Happy Easter Everyone

I don’t have pictures of the Easter Eggs I’ll be consuming, nor fluffy chicks, bunnies or a religious symbol associated with Easter. There’s plenty of that around already to make you smile. Instead, I Googled ‘Easter Poems’ yesterday and found Easter 1916 by W. B. Yeats. I feel I should be more familiar with this Nobel laureate, and I fell in love with this poem immediately. You may think it’s a sombre and perhaps controversial choice for an English woman as it deals with the Easter Uprising in Ireland (though I have visited the General Post Office on O'Connell Street in Dublin and seen the bullet holes), but to me now it’s a reminder that not everyone will be having a great time today whilst we're all feasting away, and just one day can make a real difference to the way our world turns. It’s also made me think about valuing my friends, family and the comforts I have at the moment. I’ll also try not to be the woman in the poem whose voice has grown shrill!

I have met them at close of day
Coming with vivid faces
From counter or desk among grey
Eighteenth-century houses.
I have passed with a nod of the head
Or polite meaningless words,
Or have lingered awhile and said
Polite meaningless words,
And thought before I had done
Of a mocking tale or a gibe
To please a companion
Around the fire at the club,
Being certain that they and I
But lived where motley is worn:
All changed, changed utterly:
A terrible beauty is born.

That woman's days were spent
In ignorant good-will,
Her nights in argument
Until her voice grew shrill.
What voice more sweet than hers
When, young and beautiful,
She rode to harriers?
This man had kept a school
And rode our winged horse;
This other his helper and friend
Was coming into his force;
He might have won fame in the end,
So sensitive his nature seemed,
So daring and sweet his thought.
This other man I had dreamed
A drunken, vainglorious lout.
He had done most bitter wrong
To some who are near my heart,
Yet I number him in the song;
He, too, has resigned his part
In the casual comedy;
He, too, has been changed in his turn,
Transformed utterly:
A terrible beauty is born.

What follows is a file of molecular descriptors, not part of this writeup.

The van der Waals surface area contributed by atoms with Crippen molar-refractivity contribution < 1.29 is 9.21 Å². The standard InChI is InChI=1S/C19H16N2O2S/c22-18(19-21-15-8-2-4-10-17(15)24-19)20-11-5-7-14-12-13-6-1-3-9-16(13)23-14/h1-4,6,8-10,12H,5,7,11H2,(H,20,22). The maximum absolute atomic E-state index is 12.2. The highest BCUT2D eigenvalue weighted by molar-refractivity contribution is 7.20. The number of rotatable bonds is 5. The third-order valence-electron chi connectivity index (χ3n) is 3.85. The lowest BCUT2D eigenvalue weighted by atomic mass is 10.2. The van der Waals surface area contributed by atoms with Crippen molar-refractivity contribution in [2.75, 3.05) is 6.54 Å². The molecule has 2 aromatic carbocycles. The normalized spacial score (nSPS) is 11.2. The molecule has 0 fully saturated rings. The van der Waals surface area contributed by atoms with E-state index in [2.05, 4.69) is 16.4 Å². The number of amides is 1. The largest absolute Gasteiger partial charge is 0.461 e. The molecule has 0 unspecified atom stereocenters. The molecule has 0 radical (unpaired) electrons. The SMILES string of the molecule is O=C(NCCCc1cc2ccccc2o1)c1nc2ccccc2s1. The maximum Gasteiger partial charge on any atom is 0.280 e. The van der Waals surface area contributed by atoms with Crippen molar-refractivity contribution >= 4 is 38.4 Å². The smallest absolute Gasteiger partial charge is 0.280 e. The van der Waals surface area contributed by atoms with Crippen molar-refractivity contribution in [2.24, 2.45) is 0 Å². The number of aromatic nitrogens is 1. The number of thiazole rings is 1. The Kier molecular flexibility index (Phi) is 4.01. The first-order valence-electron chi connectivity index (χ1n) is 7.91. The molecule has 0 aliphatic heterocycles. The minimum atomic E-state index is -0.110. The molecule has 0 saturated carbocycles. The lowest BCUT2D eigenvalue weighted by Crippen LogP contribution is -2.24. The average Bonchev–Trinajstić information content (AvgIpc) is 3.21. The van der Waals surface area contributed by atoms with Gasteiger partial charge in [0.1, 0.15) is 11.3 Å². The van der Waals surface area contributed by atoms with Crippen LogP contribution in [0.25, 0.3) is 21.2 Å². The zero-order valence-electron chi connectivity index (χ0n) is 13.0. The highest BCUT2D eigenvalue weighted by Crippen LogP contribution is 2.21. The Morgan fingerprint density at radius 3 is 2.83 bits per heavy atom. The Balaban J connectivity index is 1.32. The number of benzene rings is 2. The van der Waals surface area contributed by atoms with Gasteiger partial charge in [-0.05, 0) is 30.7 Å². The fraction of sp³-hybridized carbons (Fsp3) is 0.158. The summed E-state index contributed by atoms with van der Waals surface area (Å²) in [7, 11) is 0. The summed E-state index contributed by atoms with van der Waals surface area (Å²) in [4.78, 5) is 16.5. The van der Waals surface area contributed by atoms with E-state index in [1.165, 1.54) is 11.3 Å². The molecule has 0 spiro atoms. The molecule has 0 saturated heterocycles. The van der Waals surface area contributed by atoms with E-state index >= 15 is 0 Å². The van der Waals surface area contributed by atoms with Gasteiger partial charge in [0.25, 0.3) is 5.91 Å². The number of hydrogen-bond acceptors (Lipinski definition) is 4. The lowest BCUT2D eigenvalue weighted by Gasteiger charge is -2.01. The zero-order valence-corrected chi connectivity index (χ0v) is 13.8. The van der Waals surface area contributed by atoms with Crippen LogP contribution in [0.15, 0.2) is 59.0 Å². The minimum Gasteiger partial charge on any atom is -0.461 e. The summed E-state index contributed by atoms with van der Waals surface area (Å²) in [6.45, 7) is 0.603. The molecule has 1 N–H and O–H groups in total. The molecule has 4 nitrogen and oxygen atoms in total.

Hearts with one purpose alone
Through summer and winter seem
Enchanted to a stone
To trouble the living stream.
The horse that comes from the road.
The rider, the birds that range
From cloud to tumbling cloud,
Minute by minute they change;
A shadow of cloud on the stream
Changes minute by minute;
A horse-hoof slides on the brim,
And a horse plashes within it;
The long-legged moor-hens dive,
And hens to moor-cocks call;
Minute by minute they live:
The stone's in the midst of all.

Too long a sacrifice
Can make a stone of the heart.
O when may it suffice?
That is Heaven's part, our part
To murmur name upon name,
As a mother names her child
When sleep at last has come
On limbs that had run wild.
What is it but nightfall?
No, no, not night but death;
Was it needless death after all?
For England may keep faith
For all that is done and said.
We know their dream; enough
To know they dreamed and are dead;
And what if excess of love
Bewildered them till they died?
I write it out in a verse -
MacDonagh and MacBride
And Connolly and Pearse
Now and in time to be,
Wherever green is worn,
Are changed, changed utterly:
A terrible beauty is born.


  1. Happy Easter! xx

  2. Happy Easter VP .. save some chocolate for latter on ! LOL

  3. Yeats is one of my favourite poets, VP, though my poem of choice lately is The Second Coming, because though it was written post WW1 at the height of the modernist age, it seems to reflect things today. "Things fall apart/the centre cannot hold/the best lack all conviction while the worst are full of passionate intensity" (I apply that to our politicians, mostly.)
    Happy Easter and spring, notwithstanding...hope springs eternal with the spring buds.

  4. A very happy Easter to you Michelle-we share a love of Yeats too.
    Try this one-it has my favourite lines at the end

  5. I enjoyed reading your post, Thanks and Happy Easter. (Its bunnies and eggs on mine.....very boring in comparison!)

  6. Jesus said to her, "I am the resurrection and the life. He who believes in me will live, even though he dies." John 11:25
    I wish you a Happy Easter!

  7. A belated Happy Easter to you VP ! An interesting choice of poem. Yeats was part of my English Literature 'A' level syllabus many moons ago. I can still clearly recall various snippets including the beautiful poem Threadspider has put a link to. My favourite is 'The Lake Isle of Innisfree'. Here is a link to the words and a 1935 sound recording of Yeats :

  8. I hope you are having a great Easter weekend Michelle. It looks like you are keeping busy? x

  9. Wow - what a lot of poetry lovers you all are. Thanks for the further quotes and links - Jodi, Threadspider and Anna.

    Joy - should that be chocolate fudge in your case ;)

    Suburbia - you've done yourself a disservice, I enjoyed your Easter post very much!

    Hope you had a good Easter everyone!


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